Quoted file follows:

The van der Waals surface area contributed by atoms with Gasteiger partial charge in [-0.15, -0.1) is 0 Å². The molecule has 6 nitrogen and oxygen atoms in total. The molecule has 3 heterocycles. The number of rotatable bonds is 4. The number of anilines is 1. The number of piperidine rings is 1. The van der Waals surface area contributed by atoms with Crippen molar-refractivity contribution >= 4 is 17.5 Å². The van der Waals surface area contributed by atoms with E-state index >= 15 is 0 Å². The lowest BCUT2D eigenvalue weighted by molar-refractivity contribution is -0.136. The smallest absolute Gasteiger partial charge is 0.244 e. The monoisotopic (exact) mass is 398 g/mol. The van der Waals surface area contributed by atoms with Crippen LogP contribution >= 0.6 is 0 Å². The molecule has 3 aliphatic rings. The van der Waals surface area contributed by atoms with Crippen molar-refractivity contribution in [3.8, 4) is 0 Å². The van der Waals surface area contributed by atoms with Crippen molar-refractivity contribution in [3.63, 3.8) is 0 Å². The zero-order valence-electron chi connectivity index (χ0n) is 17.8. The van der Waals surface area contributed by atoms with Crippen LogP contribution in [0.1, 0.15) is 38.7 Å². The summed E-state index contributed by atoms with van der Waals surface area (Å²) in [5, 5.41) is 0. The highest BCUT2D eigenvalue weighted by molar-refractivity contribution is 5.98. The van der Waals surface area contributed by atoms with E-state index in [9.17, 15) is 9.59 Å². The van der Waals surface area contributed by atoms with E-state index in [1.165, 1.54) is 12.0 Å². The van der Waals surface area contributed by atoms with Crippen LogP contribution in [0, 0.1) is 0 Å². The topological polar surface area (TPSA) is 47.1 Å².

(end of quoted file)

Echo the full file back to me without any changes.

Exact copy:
The van der Waals surface area contributed by atoms with Gasteiger partial charge in [-0.15, -0.1) is 0 Å². The molecule has 6 nitrogen and oxygen atoms in total. The molecule has 3 heterocycles. The number of rotatable bonds is 4. The number of anilines is 1. The number of piperidine rings is 1. The van der Waals surface area contributed by atoms with Crippen molar-refractivity contribution >= 4 is 17.5 Å². The van der Waals surface area contributed by atoms with E-state index >= 15 is 0 Å². The lowest BCUT2D eigenvalue weighted by molar-refractivity contribution is -0.136. The smallest absolute Gasteiger partial charge is 0.244 e. The monoisotopic (exact) mass is 398 g/mol. The van der Waals surface area contributed by atoms with Crippen LogP contribution >= 0.6 is 0 Å². The molecule has 3 aliphatic rings. The van der Waals surface area contributed by atoms with Crippen molar-refractivity contribution in [3.8, 4) is 0 Å². The van der Waals surface area contributed by atoms with Crippen molar-refractivity contribution in [3.63, 3.8) is 0 Å². The zero-order valence-electron chi connectivity index (χ0n) is 17.8. The van der Waals surface area contributed by atoms with Crippen LogP contribution in [0.1, 0.15) is 38.7 Å². The summed E-state index contributed by atoms with van der Waals surface area (Å²) in [5, 5.41) is 0. The highest BCUT2D eigenvalue weighted by molar-refractivity contribution is 5.98. The van der Waals surface area contributed by atoms with E-state index in [9.17, 15) is 9.59 Å². The van der Waals surface area contributed by atoms with E-state index in [1.165, 1.54) is 12.0 Å². The van der Waals surface area contributed by atoms with Crippen LogP contribution in [0, 0.1) is 0 Å². The topological polar surface area (TPSA) is 47.1 Å².